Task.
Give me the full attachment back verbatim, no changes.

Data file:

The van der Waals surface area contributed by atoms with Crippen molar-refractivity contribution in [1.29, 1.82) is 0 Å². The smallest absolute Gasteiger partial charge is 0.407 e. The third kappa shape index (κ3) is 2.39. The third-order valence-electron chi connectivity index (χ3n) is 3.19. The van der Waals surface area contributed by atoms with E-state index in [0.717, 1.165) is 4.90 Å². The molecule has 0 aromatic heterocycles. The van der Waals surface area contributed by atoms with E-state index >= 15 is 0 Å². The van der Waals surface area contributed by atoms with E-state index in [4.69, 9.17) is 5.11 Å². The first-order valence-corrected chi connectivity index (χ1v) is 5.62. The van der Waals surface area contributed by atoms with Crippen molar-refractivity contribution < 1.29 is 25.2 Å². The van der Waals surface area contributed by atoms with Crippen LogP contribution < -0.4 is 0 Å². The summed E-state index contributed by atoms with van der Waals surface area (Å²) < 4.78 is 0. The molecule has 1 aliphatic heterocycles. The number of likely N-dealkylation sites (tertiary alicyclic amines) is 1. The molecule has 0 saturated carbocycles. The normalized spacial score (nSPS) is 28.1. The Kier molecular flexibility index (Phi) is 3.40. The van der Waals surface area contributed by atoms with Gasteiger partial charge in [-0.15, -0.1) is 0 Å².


The van der Waals surface area contributed by atoms with Crippen molar-refractivity contribution in [1.29, 1.82) is 0 Å². The smallest absolute Gasteiger partial charge is 0.407 e. The third kappa shape index (κ3) is 2.39. The third-order valence-electron chi connectivity index (χ3n) is 3.19. The van der Waals surface area contributed by atoms with E-state index in [0.717, 1.165) is 4.90 Å². The molecule has 0 aromatic heterocycles. The van der Waals surface area contributed by atoms with E-state index >= 15 is 0 Å². The van der Waals surface area contributed by atoms with E-state index in [4.69, 9.17) is 5.11 Å². The first-order valence-corrected chi connectivity index (χ1v) is 5.62. The van der Waals surface area contributed by atoms with Crippen molar-refractivity contribution < 1.29 is 25.2 Å². The van der Waals surface area contributed by atoms with Crippen LogP contribution < -0.4 is 0 Å². The summed E-state index contributed by atoms with van der Waals surface area (Å²) < 4.78 is 0. The molecule has 1 aliphatic heterocycles. The number of likely N-dealkylation sites (tertiary alicyclic amines) is 1. The molecule has 0 saturated carbocycles. The normalized spacial score (nSPS) is 28.1. The Kier molecular flexibility index (Phi) is 3.40. The van der Waals surface area contributed by atoms with Gasteiger partial charge in [-0.15, -0.1) is 0 Å².